Cllr Mícheál Mac Donncha unveils plaque to Edward Walsh
Sinn Féin Cllr Mícheál Mac Donncha, Cathaoirleach of the DCC Commemorative Naming Committee, has unveiled a plaque to Edward Walsh today.
Cllr MacDonncha said:
You are very welcome to this short ceremony to pay tribute to Edward Walsh, a brave Irish patriot, a man who fought and died for the freedom of the Irish people 100 years ago on 24 April 1916.
A very special welcome to the members of Edward’s family who are with us here today.
Many thanks to them for working to ensure that Edward would be honoured in this way and thanks also to all the staff of Dublin City Council who worked on this project.
Edward Walsh lived at 8 Lower Dominic Street, within short walking distance of this site where he was mortally wounded. He left behind a wife and two children when he marched out on Easter Monday 1916 to join his comrades in the fight for the Irish Republic.
For a family man such as Edward, and for his family, his loss was doubly tragic, but, like so many, he was prepared to face the worst for the common good of the people of Ireland.
Edward was a member of the Hibernian Rifles, a small group with Irish-American links which was close to the Irish Volunteers and the Irish Citizen Army. Around 20 members of the Hibernian Rifles took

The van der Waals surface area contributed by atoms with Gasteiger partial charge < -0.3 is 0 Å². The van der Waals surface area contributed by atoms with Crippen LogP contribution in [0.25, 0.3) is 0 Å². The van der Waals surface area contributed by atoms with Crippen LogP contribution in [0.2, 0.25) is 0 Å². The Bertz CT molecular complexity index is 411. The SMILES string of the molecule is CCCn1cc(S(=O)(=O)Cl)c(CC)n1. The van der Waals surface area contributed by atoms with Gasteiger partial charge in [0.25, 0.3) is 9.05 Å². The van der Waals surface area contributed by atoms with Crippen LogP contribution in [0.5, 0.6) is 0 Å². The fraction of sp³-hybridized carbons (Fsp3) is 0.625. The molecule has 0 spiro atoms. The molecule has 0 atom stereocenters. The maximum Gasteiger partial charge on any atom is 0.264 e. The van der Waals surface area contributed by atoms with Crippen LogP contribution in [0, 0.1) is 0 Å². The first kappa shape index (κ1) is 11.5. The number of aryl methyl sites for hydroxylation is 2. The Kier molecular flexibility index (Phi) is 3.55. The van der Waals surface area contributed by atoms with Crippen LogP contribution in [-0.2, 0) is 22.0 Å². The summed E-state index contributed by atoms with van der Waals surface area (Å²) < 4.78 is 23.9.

the Easter Rising and Edward was the only one of them who was killed.
Recent research has revealed more about the Hibernian Rifles and their part in the Rising is being belatedly recognised.
Edward went into the Rising as a member of the Hibernian Rifles but after the Irish Republic was proclaimed on Easter Monday James Connolly said that there were now no separate forces on the Irish side but only one - the Army of the Irish Republic. And it is as a Volunteer soldier of that Army that we pay tribute to Edward Walsh.
Edward was gravely wounded in the fighting that raged around City Hall and the rooftops of Parliament Street and he died that same day, the day the Republic was proclaimed, 24 April 1916.
He was one of the first Republicans to die that week and this is the very first of Dublin City Council’s 1916 Centenary plaques which we will be unveiling to honour those who participated in the Rising and
to mark key sites in the battle of Easter Week.
I think it is very appropriate that, with this first plaque we honour one of the least known casualties, one of the rank and file, a representative of those who answered the call of Pearse and Connolly despite all the confusion of that Easter weekend.
As I stated recently when we unveiled a plaque for the members of the Dublin Fire Brigade who took part in the Rising, I think I speak for the vast, vast majority of the citizens of Dublin when I say that we are immensely proud of the men and women who fought in the Easter Rising of 1916.
Unreservedly, unapologetically we say that these men and women were heroes in the true sense of the word, because they risked everything; they challenged, in this city, the might of the British Empire, the greatest empire the world had ever seen, and they fought bravely for the freedom of the Irish people.
Let us have no
hesitation in saying that – we
should be nothing but proud of them. They were heroes.
We remember them, we honour them and we remember and reflect on the Proclamation of the Irish Republic for which they fought, that Proclamation that is still so relevant and still speaks to us today of rights, equality and freedom.